Easton Murray ’16 credits her time at SUNY Cobleskill for developing a great number of skills. “The Agricultural Engineering [Department] showed me I am capable of more than just turning wrenches,” says Murray. “[It] challenged me to learn about different types of equipment and taught me how to channel my knowledge so it could be used for more analytical thinking.”
Murray has risen through the ranks to her current position with John Deere, where she works as a technical instructor. Her responsibilities include teaching electrical and hydraulic concepts to dealer technicians, and running operation and diagnostics classes on mowers, tractors, and self-propelled sprayers. It is a job of complexities, continuous learning, and, at times, challenges.
“Learning different hydraulic, electrical, and GPS systems set me up very well for a position at John Deere Corporate,” says Murray. “Even a basic understanding of these systems gave me an advantage. Since I can understand the concept of the new technology, I can figure out how [it works] relatively easily. I did struggle with learning hydraulic systems, but being exposed to the concepts and learning the properties of different systems led me to secure an engineering position, and then a technical instructor role.”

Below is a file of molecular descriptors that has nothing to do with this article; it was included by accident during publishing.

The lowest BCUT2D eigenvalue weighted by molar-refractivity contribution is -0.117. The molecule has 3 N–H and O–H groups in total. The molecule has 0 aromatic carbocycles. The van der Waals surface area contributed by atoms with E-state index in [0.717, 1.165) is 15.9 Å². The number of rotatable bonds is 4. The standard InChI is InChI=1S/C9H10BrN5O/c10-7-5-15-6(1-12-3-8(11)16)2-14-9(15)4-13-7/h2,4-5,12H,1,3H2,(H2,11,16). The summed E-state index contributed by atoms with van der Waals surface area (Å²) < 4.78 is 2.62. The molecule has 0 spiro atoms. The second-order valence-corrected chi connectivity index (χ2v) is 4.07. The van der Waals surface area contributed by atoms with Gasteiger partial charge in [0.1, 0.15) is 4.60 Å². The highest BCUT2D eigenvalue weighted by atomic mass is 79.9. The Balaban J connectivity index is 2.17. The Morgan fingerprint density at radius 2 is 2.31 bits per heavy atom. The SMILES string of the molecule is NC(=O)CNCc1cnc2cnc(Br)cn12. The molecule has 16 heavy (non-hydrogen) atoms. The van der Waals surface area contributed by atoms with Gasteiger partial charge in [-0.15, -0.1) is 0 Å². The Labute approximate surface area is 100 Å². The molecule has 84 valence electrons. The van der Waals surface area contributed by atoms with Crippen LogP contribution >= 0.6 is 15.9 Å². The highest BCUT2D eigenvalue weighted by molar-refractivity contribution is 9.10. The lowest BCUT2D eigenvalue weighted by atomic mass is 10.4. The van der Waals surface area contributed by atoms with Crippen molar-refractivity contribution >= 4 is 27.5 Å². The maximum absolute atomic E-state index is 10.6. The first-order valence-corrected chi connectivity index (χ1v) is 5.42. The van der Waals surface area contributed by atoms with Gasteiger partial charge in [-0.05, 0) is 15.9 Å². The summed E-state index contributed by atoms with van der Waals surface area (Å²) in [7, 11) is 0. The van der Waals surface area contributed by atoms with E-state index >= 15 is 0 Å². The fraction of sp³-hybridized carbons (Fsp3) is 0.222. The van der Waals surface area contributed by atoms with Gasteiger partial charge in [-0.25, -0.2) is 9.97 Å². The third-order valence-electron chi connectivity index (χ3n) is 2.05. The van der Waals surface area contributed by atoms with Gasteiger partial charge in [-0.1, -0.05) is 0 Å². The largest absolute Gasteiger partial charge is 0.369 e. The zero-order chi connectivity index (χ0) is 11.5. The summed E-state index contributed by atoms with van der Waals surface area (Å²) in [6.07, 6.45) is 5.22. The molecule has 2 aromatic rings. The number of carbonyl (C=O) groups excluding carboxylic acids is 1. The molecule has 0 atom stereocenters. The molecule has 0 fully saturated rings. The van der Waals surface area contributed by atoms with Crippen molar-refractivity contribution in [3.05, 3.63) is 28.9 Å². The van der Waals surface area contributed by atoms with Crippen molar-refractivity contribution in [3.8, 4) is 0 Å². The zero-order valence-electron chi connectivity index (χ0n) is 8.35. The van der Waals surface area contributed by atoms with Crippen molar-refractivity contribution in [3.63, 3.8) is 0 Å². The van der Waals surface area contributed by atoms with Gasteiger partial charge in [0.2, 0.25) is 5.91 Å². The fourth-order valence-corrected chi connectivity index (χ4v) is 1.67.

The future of agriculture is driven by technology, and supported by equipment that delivers it. John Deere competes with other industry leaders, ensuring the rate at which new technology emerges keeps up with the needs of agriculture. SUNY Cobleskill’s Agricultural Engineering Department provides a platform that is essential for instilling core training, as well as adaptability.
It is unsurprising that Murray, now based in North Carolina, stays in contact with members of the Agricultural Engineering Department faculty. “I still keep in touch with some of them to discuss troubleshooting and get professional advice. The professors at SUNY Cobleskill are the main reason I am where I am.”